100%

Scanned image of the page. Keyboard directions: use + to zoom in, - to zoom out, arrow keys to pan inside the viewer.

Page Options

Share

Something wrong?

Something wrong with this page? Report problem.

Rights / Permissions

The University of Michigan Library provides access to these materials for educational and research purposes. These materials may be under copyright. If you decide to use any of these materials, you are responsible for making your own legal assessment and securing any necessary permission. If you have questions about the collection, please contact the Bentley Historical Library at bentley.ref@umich.edu

October 27, 1989 - Image 49

Resource type:
Text
Publication:
The Detroit Jewish News, 1989-10-27

Disclaimer: Computer generated plain text may have errors. Read more about this.

1)



tr.



ti

"i x

,"

'/

/-

"/0.e5X4" ,,/

• -

%

Art By Nip Rogers

Jewish kids, poor and hungry
Jews, and Jews with disa-
bilities.
I didn't say we are doing
nothing.
I just said "Slower-Than-
Desired".
For all the battered
women's shelters in North
America, I can still count in
30 seconds how many are for
Jews and run by Jews: Los
Angeles, New York, Montreal,
rIbronto, Baltimore, Chicago,
and maybe one or two more.
And two or three of those
began in the last 18 months.
Anyone involved in the "out-
side world's" battered
women's projects will tell us
there are many (More than we
admit to ourselves) Jews
among them. And Jews have
special needs in this area.
For all the AA chapters
around and all the statistics
on cocaine, crack, Valium, and
other abused drugs, the
number of JACS (Jewish
Alcoholics, Chemically
Dependent Persons) and
similar endeavors lags far
behind the need.
For all our demographic
studies on Jewish poor peo-
ple, we're still not reaching
nearly as many as we need to
reach.
The runaway kids—Father
Bruce Ritter's New York
Covenant House now has
some rabbis working with
them. There must be a need.
Some of the kids who wind up
selling their bodies and deal-
ing drugs on Times Square
are Jewish, enough to need
some rabbis. And in other

large metropolitan areas?
Access: Still a struggle,
despite great strides. Not
enough interpreters for the
deaf, not enough TDD
machines so the deaf can call
in by typewriter over the
phone wires to connect with
the Jewish community. There
are not enough ramps to the
bimah, to the synagogue
itself, bathrooms, lecture
halls, group homes for retard-
ed adults, involvement of the
special needs community in
Super Sunday, Yom Ha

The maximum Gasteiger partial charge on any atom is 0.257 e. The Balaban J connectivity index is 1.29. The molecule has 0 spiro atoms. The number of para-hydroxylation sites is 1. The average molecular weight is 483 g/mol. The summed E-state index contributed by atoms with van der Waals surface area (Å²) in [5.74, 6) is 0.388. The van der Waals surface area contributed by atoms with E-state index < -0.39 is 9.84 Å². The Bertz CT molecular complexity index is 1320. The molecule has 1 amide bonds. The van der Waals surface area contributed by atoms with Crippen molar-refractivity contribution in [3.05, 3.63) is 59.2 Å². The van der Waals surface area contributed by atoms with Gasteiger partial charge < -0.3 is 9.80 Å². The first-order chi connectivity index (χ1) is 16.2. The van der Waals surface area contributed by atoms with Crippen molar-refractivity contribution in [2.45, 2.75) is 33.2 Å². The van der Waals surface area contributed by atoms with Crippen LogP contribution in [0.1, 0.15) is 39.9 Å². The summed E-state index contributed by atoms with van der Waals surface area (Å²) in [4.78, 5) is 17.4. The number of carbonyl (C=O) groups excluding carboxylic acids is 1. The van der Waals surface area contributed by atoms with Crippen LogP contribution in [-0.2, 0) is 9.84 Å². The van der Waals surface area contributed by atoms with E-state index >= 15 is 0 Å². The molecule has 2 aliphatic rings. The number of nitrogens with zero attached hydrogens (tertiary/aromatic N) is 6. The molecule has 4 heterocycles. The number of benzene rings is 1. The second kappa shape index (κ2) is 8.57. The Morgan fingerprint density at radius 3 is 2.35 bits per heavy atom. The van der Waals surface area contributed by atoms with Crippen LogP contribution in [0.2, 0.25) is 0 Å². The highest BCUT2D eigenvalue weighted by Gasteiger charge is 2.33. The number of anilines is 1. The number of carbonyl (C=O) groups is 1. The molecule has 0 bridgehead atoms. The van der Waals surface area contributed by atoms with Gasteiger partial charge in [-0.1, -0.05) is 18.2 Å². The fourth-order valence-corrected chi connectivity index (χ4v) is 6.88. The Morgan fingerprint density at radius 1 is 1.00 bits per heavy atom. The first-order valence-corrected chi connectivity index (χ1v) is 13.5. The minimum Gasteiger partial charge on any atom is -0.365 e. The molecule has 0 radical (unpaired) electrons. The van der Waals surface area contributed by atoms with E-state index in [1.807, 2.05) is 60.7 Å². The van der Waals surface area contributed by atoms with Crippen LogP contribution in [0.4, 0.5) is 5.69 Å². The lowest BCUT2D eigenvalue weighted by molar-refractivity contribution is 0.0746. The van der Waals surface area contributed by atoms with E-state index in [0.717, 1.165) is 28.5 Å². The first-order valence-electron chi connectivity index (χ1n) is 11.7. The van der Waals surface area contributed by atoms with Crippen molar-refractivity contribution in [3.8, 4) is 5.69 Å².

Shoah, Yom Ha'atzmaut.
There is not even a national
directory of Jewish com-
munal buildings that are
wheelchair-accessible or have
special sound systems for the
hearing impaired, though the
United Synagogue of
America has already pub-
lished its first preliminary
listing with 25 or so
synagogues.
3. No Significant Progress
with the Big Numbers: I've
been warned and fail to heed
the warning—what about the
thousands and thousands of
others who remain unin-
volved, totally assimilated?
Israelis have a point about
that: you can be very secular
and still very Jewish in Israel.
In America you can be very
secular and nowhere Jewishly
in the Diaspora. You don't
give to Jewish causes, you
don't affiliate with Jewish
organizations, you don't have
to care in any way about the
destiny of the Jewish People.
You read about the masses
in the Monday society page of

the New York Times, the
mixed marriages.
You hear about them when
you ask Federations how
many are givers out of how
many in the Giving Pool.
You know about them when
you announce the adult
education courses in a
1,750-member synagogue and
79 people sign up.
I have no panacea. I have
seen a little progress in the
area of The Big Numbers
since I hit the road 25 years
ago—but not much.

Perhaps what is needed is a
meeting of the leaders, lay
and professional, and the
wealthy movers-and-shakers
to review and evaluate the
Jewish agenda.
If the good news is so good
in certain areas, let's beef
these programs up on a
massive scale. If the bad news
is so bad in certain areas, let
us set our minds and
resources to stemming the
flow with new and different
insight.
lb quote the Book of Job,
"Though your beginnings be
small, the end result will be
exquisite."

Danny Siegel is an author,
lecturer and expert on identify-
ing and supporting grassroots
Mitzvah Work in the US. and
Israel. This article was made
possible by a grant from the
fund for Journalism On Jewish
Life, a project of The CRB
Foundation of Montreal,
Canada. Any views expressed
are solely those of the author.

THE DETROIT JEWISH NEWS

49

Back to Top

© 2021 Regents of the University of Michigan